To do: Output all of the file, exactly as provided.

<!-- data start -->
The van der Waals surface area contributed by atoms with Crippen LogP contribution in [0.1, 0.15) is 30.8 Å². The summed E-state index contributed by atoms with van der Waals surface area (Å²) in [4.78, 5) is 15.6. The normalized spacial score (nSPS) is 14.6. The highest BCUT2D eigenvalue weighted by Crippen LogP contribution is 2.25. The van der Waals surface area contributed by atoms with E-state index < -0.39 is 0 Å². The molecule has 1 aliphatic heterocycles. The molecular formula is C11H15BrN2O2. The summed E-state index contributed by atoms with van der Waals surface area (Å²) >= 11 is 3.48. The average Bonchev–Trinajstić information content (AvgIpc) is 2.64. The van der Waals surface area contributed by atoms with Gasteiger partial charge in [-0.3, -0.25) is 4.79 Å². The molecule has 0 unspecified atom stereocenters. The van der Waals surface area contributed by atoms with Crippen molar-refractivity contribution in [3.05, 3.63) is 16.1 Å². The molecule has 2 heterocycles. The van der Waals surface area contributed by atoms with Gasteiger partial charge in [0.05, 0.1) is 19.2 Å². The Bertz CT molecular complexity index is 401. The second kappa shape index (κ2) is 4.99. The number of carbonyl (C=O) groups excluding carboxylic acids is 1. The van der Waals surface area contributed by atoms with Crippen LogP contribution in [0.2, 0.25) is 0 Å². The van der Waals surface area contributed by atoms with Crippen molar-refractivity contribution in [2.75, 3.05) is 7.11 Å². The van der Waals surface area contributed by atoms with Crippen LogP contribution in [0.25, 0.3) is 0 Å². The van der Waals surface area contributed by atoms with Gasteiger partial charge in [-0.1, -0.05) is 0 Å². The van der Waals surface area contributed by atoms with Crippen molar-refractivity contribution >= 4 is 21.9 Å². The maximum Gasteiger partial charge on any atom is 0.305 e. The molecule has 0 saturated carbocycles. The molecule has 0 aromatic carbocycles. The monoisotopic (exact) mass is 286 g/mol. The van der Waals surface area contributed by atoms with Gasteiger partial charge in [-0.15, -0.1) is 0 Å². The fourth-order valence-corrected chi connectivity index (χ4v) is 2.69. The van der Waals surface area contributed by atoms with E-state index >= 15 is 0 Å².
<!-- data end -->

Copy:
The van der Waals surface area contributed by atoms with Crippen LogP contribution in [0.1, 0.15) is 30.8 Å². The summed E-state index contributed by atoms with van der Waals surface area (Å²) in [4.78, 5) is 15.6. The normalized spacial score (nSPS) is 14.6. The highest BCUT2D eigenvalue weighted by Crippen LogP contribution is 2.25. The van der Waals surface area contributed by atoms with E-state index < -0.39 is 0 Å². The molecule has 1 aliphatic heterocycles. The molecular formula is C11H15BrN2O2. The summed E-state index contributed by atoms with van der Waals surface area (Å²) >= 11 is 3.48. The average Bonchev–Trinajstić information content (AvgIpc) is 2.64. The van der Waals surface area contributed by atoms with Gasteiger partial charge in [-0.3, -0.25) is 4.79 Å². The molecule has 0 unspecified atom stereocenters. The van der Waals surface area contributed by atoms with Crippen molar-refractivity contribution in [3.05, 3.63) is 16.1 Å². The molecule has 2 heterocycles. The van der Waals surface area contributed by atoms with Gasteiger partial charge in [0.05, 0.1) is 19.2 Å². The Bertz CT molecular complexity index is 401. The second kappa shape index (κ2) is 4.99. The number of carbonyl (C=O) groups excluding carboxylic acids is 1. The van der Waals surface area contributed by atoms with Crippen LogP contribution in [0.2, 0.25) is 0 Å². The van der Waals surface area contributed by atoms with Crippen molar-refractivity contribution in [2.75, 3.05) is 7.11 Å². The van der Waals surface area contributed by atoms with Crippen LogP contribution in [0.25, 0.3) is 0 Å². The van der Waals surface area contributed by atoms with Gasteiger partial charge in [-0.1, -0.05) is 0 Å². The van der Waals surface area contributed by atoms with Crippen molar-refractivity contribution >= 4 is 21.9 Å². The maximum Gasteiger partial charge on any atom is 0.305 e. The molecule has 0 saturated carbocycles. The molecule has 0 aromatic carbocycles. The monoisotopic (exact) mass is 286 g/mol. The van der Waals surface area contributed by atoms with Gasteiger partial charge in [-0.15, -0.1) is 0 Å². The fourth-order valence-corrected chi connectivity index (χ4v) is 2.69. The van der Waals surface area contributed by atoms with E-state index >= 15 is 0 Å².